Is there chance the hospital or provider will cancel my procedure? If so, what are my options?

If your procedure is canceled, it is likely for good reason. Elective surgeries or procedures may be postponed or rescheduled to free up space or ensure adequate staff. Your doctor can help you determine whether it is safe to delay a procedure and may present other options.

How can I avoid trips to the pharmacy?

If you have mail-order pharmacy benefits, you are encouraged to consider using them. If you have a concern about running out of medications, we recommend you contact your doctor or pharmacist.

*The U.S. Centers for Disease Control and Prevention is an independent organization that provides health information you may find useful.

 

COVID-19 Basics

Coronavirus Disease 2019 (COVID-19)

COVID-19 is a respiratory disease caused by a new coronavirus. Coronaviruses are a large family of viruses that may cause illness in people. The name of this new respiratory disease is coronavirus disease 2019, abbreviated as COVID-19.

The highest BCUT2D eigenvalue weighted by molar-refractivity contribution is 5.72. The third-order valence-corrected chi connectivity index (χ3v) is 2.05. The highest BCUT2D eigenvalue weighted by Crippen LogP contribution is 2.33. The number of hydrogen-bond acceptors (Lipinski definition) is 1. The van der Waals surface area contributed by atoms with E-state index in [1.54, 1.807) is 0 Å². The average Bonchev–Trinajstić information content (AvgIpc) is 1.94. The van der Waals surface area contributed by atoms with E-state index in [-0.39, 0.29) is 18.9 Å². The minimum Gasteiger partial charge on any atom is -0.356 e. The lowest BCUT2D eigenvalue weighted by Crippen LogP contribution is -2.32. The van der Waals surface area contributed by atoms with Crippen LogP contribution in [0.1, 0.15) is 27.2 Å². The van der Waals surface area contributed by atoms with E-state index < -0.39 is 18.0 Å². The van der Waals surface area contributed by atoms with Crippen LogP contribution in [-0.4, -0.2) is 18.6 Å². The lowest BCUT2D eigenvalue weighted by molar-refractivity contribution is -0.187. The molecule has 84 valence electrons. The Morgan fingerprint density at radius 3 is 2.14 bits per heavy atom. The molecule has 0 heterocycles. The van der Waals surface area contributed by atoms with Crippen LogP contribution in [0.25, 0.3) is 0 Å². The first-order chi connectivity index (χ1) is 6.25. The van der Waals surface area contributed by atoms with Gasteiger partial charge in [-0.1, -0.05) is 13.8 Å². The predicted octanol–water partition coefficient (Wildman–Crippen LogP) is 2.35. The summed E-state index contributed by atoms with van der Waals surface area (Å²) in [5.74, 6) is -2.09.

According to the U.S. Centers for Disease Control and Prevention* (CDC), COVID-19 can affect anyone and can cause symptoms ranging from mild to very severe. The presence of many chronic conditions worsens the outcome of COVID-19 infection. If you have diabetes, obesity, high blood pressure or lung disease, your likelihood of experiencing complications due to COVID-19 infection is increased. It is more important than ever to manage your condition and take extra precautions to stay safe.

COVID-19 Symptoms

Symptoms of COVID-19 include fever, cough and shortness of breath. Symptoms may also include chills, repeated shaking with chills, muscle pain, headache, sore throat and new loss of taste or sense of smell. These symptoms may appear two to 14 days after exposure to the virus. This list is not all-inclusive. Please consult your medical provider about any other symptoms that are severe or concerning to you.

COVID-19 Symptom Checker

How is the virus passed from one person to another?

Someone who is actively infected with COVID-19 can spread the illness to others even if he or she has no symptoms.

The virus spreads from one person to another through respiratory droplets. These droplets are produced when someone with the illness coughs, sneezes or talks. The droplets can be inhaled, land in the mouths or noses of people nearby and can persist for up to a couple of days on some surfaces. It generally takes close (less than 6 feet away) contact to become infected.

How can I prevent the spread of the coronavirus or other respiratory viruses?

The best way to prevent illness is to avoid being exposed to the virus. To limit virus exposure, the CDC recommends that you: